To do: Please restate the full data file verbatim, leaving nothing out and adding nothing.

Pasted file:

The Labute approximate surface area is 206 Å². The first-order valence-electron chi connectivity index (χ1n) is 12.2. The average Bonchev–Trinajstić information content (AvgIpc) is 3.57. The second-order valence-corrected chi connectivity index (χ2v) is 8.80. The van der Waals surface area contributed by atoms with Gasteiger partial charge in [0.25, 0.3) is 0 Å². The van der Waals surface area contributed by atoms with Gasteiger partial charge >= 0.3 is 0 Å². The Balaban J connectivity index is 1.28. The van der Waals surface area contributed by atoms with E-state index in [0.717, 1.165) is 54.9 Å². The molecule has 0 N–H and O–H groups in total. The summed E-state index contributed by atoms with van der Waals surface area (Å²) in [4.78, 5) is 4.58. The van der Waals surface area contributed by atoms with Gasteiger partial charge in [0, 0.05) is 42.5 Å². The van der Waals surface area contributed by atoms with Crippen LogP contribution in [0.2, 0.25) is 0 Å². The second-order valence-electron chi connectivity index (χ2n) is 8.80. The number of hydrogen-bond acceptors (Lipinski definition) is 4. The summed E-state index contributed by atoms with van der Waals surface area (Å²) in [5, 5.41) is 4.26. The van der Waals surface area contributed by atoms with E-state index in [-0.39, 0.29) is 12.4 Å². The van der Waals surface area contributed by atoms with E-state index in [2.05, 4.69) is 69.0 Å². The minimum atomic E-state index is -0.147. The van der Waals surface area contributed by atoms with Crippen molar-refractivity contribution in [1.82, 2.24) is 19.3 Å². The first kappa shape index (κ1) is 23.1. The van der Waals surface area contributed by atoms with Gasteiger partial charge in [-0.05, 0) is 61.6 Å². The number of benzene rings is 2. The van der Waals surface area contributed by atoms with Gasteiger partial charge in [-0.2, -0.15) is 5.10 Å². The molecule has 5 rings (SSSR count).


The Labute approximate surface area is 206 Å². The first-order valence-electron chi connectivity index (χ1n) is 12.2. The average Bonchev–Trinajstić information content (AvgIpc) is 3.57. The second-order valence-corrected chi connectivity index (χ2v) is 8.80. The van der Waals surface area contributed by atoms with Gasteiger partial charge in [0.25, 0.3) is 0 Å². The van der Waals surface area contributed by atoms with Gasteiger partial charge >= 0.3 is 0 Å². The Balaban J connectivity index is 1.28. The van der Waals surface area contributed by atoms with E-state index in [0.717, 1.165) is 54.9 Å². The molecule has 0 N–H and O–H groups in total. The summed E-state index contributed by atoms with van der Waals surface area (Å²) in [4.78, 5) is 4.58. The van der Waals surface area contributed by atoms with Gasteiger partial charge in [0, 0.05) is 42.5 Å². The van der Waals surface area contributed by atoms with Crippen LogP contribution in [0.2, 0.25) is 0 Å². The second-order valence-electron chi connectivity index (χ2n) is 8.80. The number of hydrogen-bond acceptors (Lipinski definition) is 4. The summed E-state index contributed by atoms with van der Waals surface area (Å²) in [5, 5.41) is 4.26. The van der Waals surface area contributed by atoms with E-state index in [-0.39, 0.29) is 12.4 Å². The van der Waals surface area contributed by atoms with E-state index in [2.05, 4.69) is 69.0 Å². The minimum atomic E-state index is -0.147. The van der Waals surface area contributed by atoms with Crippen molar-refractivity contribution in [1.82, 2.24) is 19.3 Å². The first kappa shape index (κ1) is 23.1. The van der Waals surface area contributed by atoms with Gasteiger partial charge in [-0.05, 0) is 61.6 Å². The number of benzene rings is 2. The van der Waals surface area contributed by atoms with Gasteiger partial charge in [-0.2, -0.15) is 5.10 Å². The molecule has 5 rings (SSSR count).